Buying or selling commercial property from April 2014

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Buying or selling commercial property from April 2014


New rules have been introduced by the Government in relation to a business that buys a commercial property.  From April 2014 extra care will have to be taken if it still wishes to claim capital allowances on parts of its acquisition cost. A purchaser's ability to claim capital allowances will be dependent on the vendor's position and whether the vendor has made an appropriate claim.

What are capital allowances?

Capital allowances allow commercial property owners, including owners of certain furnished holiday lettings, to recover certain items of capital expenditure as a tax deduction and are a valuable tax relief. Not all property expenditure is capable of qualifying and the amounts of any deduction can vary significantly (typically ranging from 5% to 100%) depending on property type and use.


What are the new rules?

New rules come into force on the acquisition of a second hand commercial property on or after 1 or 6 April 2014 (for corporation and income tax purposes respectively) and are primarily aimed at purchasers. They strengthen a long established requirement for purchasers to understand who has incurred expenditure on the property and who has been entitled to claim or made a claim for allowances previously. Tax paying vendors of commercial property need to be aware that if they decide not to make a claim for plant and machinery allowances on fixtures and subsequently sell those fixtures after April 2014, a tax paying purchaser will lose out and will not be eligible to claim any allowances for expenditure where the vendor was entitled. This mandatory claim requirement on the vendor was introduced by the Government to protect HM Treasury from giving tax relief more than once on the same asset. The rule changes put beyond doubt the need to match any vendor's claim (or past owner if the vendor is a non-taxpayer) to the purchaser. The normal filing deadlines for making or amending a capital allowances claim are unaffected by the above rule change.

Provided a business owns the asset in the period the initial capital allowances claim is made, it should still be available. Technically, this may mean a vendor could make a claim in the period of sale if it had not done so before. It should however, be aware that any claim will still be open to enquiry by HM Revenue & Customs and the risk of any settlement may need to be reflected in the sale agreement.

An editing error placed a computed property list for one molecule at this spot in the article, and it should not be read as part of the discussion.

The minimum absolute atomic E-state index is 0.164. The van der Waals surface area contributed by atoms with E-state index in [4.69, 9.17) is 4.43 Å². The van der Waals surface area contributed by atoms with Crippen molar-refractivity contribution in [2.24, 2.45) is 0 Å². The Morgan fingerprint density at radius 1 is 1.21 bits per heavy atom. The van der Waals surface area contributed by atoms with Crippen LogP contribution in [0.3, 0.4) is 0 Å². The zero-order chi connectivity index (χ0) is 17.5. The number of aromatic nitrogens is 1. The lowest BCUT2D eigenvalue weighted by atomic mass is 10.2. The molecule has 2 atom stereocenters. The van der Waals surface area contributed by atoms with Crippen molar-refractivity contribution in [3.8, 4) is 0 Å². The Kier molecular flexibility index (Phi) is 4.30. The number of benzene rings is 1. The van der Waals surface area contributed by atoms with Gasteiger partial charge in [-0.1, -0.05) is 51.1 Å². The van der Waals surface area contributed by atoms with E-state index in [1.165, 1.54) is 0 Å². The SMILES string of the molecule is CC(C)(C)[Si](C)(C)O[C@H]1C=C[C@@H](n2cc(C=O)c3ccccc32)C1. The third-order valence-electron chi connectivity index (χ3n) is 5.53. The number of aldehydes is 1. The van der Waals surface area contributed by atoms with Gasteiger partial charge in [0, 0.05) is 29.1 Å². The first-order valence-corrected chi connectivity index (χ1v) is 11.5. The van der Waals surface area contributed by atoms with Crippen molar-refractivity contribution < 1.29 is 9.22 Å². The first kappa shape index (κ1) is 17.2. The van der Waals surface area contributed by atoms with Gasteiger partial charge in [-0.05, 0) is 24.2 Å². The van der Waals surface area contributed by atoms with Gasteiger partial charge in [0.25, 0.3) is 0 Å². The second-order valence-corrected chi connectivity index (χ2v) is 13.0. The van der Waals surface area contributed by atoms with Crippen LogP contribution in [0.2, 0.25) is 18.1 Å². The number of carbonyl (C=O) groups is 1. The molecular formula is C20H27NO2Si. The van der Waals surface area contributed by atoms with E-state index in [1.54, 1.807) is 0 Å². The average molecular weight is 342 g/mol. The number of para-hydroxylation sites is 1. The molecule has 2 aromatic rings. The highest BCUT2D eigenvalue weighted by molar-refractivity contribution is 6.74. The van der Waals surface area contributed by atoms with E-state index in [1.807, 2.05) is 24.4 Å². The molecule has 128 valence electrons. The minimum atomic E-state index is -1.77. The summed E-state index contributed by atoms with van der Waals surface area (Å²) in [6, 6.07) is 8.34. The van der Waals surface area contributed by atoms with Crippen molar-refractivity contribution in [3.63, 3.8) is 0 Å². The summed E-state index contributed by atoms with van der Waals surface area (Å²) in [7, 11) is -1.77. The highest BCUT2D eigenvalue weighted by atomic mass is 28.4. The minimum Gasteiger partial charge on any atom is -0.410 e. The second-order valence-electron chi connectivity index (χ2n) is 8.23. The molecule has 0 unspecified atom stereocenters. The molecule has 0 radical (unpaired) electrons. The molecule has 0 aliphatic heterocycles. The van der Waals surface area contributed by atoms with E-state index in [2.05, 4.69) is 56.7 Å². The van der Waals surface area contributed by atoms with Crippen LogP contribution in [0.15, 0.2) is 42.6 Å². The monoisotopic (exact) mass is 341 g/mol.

Key points concerning the new rules:

  • The rules apply to the acquisition of second hand commercial property on or after 1 or 6 April 2014
  • If the vendor has not claimed capital allowances, the purchaser will be unable to claim allowances for expenditure where the vendor was entitled
  • Claims should be considered in the sale agreement  

Who is going to be most affected?

Owing to the potential loss of allowances for the purchaser, vendors are going to be under pressure to get capital allowances claims up to date before a property is sold. There are often legitimate reasons why businesses do not make claims or full use of their allowances, for example, their tax paying position versus the cost of paying a professional adviser to make the necessary claims.


What if the vendor was not eligible to claim capital allowances?

It is only situations where vendors are entitled to claim, but choose not to, that are relevant for the mandatory claim requirement. Purchasers that acquire property from non-taxpayers such as charities and exempt government bodies should not be restricted, although they may still be required to obtain evidence of a past owners claim. Similarly, buildings acquired from developers should not normally be caught and confirmation of the vendor's tax position should be obtained on sale.

Source - Grant Thornton